To The Daily Sun,
Mr. (Tony) Boutin is wildly off-base (again) about Bernie Sanders' beliefs. Comparing Greece to the United States is foolish and misleading. Democratic socialism is defined as having a socialist economy in which the means of production are socially and collectively owned or controlled alongside a politically democratic system of government. Whenever Americans work for the common good and keep investing in that program, the results have been tremendous.
I would like to remind Mr. Boutin that the United States has many programs and services that are socialistic. Listed are but a few examples of democratic socialism which are part and parcel of this country: Social Security, Medicare, Medicaid, the American military, police, firefighters, voting, public libraries, public schools, roads (except toll roads), FDA, EPA, publicly owned mass transit systems, public utilities, the one-fifth of hospitals that are publicly owned, government college grants, scholarships and loans.
As for his Greek red herring, I'd like to refer him to the following excerpt from an article by Jake Novak of CNBC:
"Now it's time to put all of that in perspective. The economic woes America has suffered over the past seven years have certainly been serious. A lot of people did lose their homes, their jobs, and much of their savings. Excessive greed and dishonesty played a big role in it all, and I join the millions of Americans who continue to be disappointed that very few bank officials or brokerage house executives were ever indicted let alone put in jail. Of course I'd like to see the politicians who enabled the crisis be punished too, even as the federal government's role (during the Bush/Cheney Administration) in creating the financial crisis gets less of the attention it deserves. But that aside, I'm thankful we did not see widespread chaos in our streets. We did not see people lining up by the thousands outside banks that were limiting withdrawals. The U.S. did get its credit rating lowered, but we never came close to defaulting on our national debt obligations ... what we're seeing in Greece right now is much, much worse than anything that's happened in the U.S. economically since 2008."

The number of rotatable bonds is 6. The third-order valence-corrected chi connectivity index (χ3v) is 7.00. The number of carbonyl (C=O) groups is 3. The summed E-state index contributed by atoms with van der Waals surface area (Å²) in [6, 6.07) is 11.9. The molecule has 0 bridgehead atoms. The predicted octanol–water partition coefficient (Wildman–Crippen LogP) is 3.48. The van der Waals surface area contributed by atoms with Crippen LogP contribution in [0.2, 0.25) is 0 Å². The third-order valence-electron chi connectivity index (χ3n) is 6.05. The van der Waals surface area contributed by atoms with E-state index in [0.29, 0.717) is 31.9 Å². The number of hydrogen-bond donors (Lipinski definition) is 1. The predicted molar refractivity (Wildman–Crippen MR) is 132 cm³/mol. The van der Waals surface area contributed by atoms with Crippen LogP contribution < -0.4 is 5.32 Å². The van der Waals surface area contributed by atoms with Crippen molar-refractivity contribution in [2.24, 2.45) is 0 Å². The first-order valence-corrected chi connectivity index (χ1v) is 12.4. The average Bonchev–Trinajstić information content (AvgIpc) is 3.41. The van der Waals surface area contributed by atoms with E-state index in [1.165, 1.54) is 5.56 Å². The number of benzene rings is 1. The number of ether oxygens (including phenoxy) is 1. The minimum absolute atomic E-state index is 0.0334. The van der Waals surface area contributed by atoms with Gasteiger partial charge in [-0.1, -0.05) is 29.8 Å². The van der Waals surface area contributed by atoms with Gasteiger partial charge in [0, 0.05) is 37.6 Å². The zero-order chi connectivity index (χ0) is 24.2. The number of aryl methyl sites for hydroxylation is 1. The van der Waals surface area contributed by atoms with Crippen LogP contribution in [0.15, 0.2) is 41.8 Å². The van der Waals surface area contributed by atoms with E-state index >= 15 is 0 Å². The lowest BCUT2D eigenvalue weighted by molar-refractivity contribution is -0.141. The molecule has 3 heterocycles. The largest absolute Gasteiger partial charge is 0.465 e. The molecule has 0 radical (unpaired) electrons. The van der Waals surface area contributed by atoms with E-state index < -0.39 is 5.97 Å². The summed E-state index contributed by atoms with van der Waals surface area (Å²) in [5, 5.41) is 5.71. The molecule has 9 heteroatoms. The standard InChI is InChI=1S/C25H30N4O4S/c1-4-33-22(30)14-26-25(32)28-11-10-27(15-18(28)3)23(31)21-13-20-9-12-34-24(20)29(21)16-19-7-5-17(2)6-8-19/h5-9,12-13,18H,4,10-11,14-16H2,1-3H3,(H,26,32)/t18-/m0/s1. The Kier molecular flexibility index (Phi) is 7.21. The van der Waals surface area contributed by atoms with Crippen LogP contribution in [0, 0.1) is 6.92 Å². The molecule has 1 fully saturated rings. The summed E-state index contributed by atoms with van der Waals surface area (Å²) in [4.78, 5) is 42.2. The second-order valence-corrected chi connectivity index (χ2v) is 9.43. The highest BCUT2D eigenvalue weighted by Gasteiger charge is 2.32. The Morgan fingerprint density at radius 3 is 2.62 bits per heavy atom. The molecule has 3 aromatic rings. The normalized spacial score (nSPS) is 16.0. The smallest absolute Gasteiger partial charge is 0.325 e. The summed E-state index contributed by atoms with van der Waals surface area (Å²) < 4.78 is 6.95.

I know Mr. Boutin would love to return to the world he worships of a fully laissez-faire free market. You know, the sort of place where 60-hour, seven-day work weeks are common, child labor is the norm, and if you lose your job you have the wonderful freedom to go sell apples on the street corner. And when you retire you can often look forward to the "golden years" of poverty. Good luck if you get sick.
Well those days are gone, and despite Mr. Boutin's fantasies, most people don't want them to ever return.